Forms and Resources
Here you will find useful links, forms and other resources for NCWGA. If you have a link you believe is useful to people interested in breeding naturally-colored sheep, please submit it to Kate Lowder.
The NCWGA utilizes GLM Registry to maintain membership details and animal registrations. Please see the GLM/NCWGA Registry page by clicking here. For your convenience links to various forms are below as well:
- Work Order Form – PDF
- Membership – PDF
- Certified Registered: Both Parents are Registered with NCWGA – PDF
- Certified Registered: Additional Pages – PDF
- Pedigree Registered: One OR both of the Parents are NOT Registered with NCWGA, but you have Tag#s or names or other Reg#s for them – PDF
- Pedigree Registered: Additional Information Form – PDF
- Pedigree Listed: Nothing known about one or both parents – PDF
- Transfer Form: Transfer animal after new registration – PDF
- Service Form: Certify service of sire you don’t own – PDF
- Breed Codes: NCWGA Breed codes – PDF
Region 1 – California, Idaho, Montana, Nevada, Oregon, Washington.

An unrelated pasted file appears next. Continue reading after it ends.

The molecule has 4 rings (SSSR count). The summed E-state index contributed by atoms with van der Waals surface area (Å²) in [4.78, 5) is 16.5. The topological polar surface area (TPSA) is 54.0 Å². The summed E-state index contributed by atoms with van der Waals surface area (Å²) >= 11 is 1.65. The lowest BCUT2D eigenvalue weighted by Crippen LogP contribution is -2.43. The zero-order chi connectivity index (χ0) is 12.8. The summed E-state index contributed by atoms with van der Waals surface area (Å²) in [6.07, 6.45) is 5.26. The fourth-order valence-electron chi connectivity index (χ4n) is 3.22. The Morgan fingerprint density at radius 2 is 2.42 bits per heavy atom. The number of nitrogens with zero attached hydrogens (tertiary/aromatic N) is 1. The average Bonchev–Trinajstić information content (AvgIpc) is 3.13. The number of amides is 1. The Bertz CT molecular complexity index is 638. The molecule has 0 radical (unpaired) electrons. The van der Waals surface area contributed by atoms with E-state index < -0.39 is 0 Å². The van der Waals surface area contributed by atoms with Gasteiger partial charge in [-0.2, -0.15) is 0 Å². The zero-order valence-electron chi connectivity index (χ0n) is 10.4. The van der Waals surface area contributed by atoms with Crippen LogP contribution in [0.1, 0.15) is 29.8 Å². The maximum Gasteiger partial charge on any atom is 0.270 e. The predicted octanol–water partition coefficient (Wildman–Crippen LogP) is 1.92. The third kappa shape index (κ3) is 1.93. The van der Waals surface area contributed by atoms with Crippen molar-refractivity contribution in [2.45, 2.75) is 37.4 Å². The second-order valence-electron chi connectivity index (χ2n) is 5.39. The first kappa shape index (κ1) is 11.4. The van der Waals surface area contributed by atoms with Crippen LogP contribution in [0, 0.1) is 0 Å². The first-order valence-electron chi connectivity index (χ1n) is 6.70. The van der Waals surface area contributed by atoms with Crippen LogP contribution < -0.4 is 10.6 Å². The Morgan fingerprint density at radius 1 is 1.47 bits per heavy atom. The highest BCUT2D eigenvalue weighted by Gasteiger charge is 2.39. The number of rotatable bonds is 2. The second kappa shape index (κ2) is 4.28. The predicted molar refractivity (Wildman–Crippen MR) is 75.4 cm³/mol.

Region 2 – Arizona, Colorado, Hawaii, New Mexico, Utah, Wyoming.
Region 3 – Canada, Arkansas, Illinois, Iowa, Kansas, Louisiana, Minnesota, Missouri, Nebraska, North Dakota, Oklahoma, South Dakota, Texas, Wisconsin.
Region 4 – Alabama, Florida, Georgia, Indiana, Kentucky, Michigan, Mississippi, Ohio, Tennessee, South Carolina.
Region 5 – Maryland, North Carolina, Pennsylvania, Virginia, West Virginia
Region 6 – Connecticut, Delaware, Massachusetts, Maine, New Hampshire, New Jersey, New York, Rhode Island, Vermont.
Our MISSION is to assist NCWGA members in the improvement, promotion, development of naturally colored sheep and the colored wool they produce. In 1977, NCWGA was formed as a non-profit national organization to support these common goals.
The growth and popularity of hand spinning, weaving, felting and other wool crafts have resulted in a demand for the wide variety of naturally-colored wool. No Dyes Needed. The Modern handcrafters and fiber artists are more knowledgeable, discriminating, and demand higher-quality fleeces than those required by the textile industry. Since 1977 NCWGA has recognized the need for high-quality wool sheep that produced a high quality and very useable product.